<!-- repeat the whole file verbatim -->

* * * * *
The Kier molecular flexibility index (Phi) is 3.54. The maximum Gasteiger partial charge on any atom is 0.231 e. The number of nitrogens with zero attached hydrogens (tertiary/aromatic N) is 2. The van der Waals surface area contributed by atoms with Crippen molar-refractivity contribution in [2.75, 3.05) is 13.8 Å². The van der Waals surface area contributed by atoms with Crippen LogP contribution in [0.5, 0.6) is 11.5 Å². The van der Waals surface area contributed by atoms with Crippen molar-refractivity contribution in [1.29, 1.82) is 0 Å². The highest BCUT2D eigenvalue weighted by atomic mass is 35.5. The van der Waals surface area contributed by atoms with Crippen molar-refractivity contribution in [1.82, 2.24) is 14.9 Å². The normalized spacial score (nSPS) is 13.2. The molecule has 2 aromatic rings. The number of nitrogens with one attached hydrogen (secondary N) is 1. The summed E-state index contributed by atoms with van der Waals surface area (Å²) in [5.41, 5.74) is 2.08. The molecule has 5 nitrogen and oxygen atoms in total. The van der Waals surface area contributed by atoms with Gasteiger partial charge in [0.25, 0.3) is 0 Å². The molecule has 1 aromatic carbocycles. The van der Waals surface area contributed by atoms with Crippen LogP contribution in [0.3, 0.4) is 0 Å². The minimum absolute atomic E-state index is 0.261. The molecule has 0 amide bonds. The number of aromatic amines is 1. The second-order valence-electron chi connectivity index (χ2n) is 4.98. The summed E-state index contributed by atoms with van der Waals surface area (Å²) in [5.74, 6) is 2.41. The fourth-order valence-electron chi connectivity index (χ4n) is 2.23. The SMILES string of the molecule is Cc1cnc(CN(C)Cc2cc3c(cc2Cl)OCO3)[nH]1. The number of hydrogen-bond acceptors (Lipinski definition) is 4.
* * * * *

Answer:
The Kier molecular flexibility index (Phi) is 3.54. The maximum Gasteiger partial charge on any atom is 0.231 e. The number of nitrogens with zero attached hydrogens (tertiary/aromatic N) is 2. The van der Waals surface area contributed by atoms with Crippen molar-refractivity contribution in [2.75, 3.05) is 13.8 Å². The van der Waals surface area contributed by atoms with Crippen LogP contribution in [0.5, 0.6) is 11.5 Å². The van der Waals surface area contributed by atoms with Crippen molar-refractivity contribution in [1.29, 1.82) is 0 Å². The highest BCUT2D eigenvalue weighted by atomic mass is 35.5. The van der Waals surface area contributed by atoms with Crippen molar-refractivity contribution in [1.82, 2.24) is 14.9 Å². The normalized spacial score (nSPS) is 13.2. The molecule has 2 aromatic rings. The number of nitrogens with one attached hydrogen (secondary N) is 1. The summed E-state index contributed by atoms with van der Waals surface area (Å²) in [5.41, 5.74) is 2.08. The molecule has 5 nitrogen and oxygen atoms in total. The van der Waals surface area contributed by atoms with Gasteiger partial charge in [0.25, 0.3) is 0 Å². The molecule has 1 aromatic carbocycles. The van der Waals surface area contributed by atoms with Crippen LogP contribution in [0.3, 0.4) is 0 Å². The minimum absolute atomic E-state index is 0.261. The molecule has 0 amide bonds. The number of aromatic amines is 1. The second-order valence-electron chi connectivity index (χ2n) is 4.98. The summed E-state index contributed by atoms with van der Waals surface area (Å²) in [5.74, 6) is 2.41. The fourth-order valence-electron chi connectivity index (χ4n) is 2.23. The SMILES string of the molecule is Cc1cnc(CN(C)Cc2cc3c(cc2Cl)OCO3)[nH]1. The number of hydrogen-bond acceptors (Lipinski definition) is 4.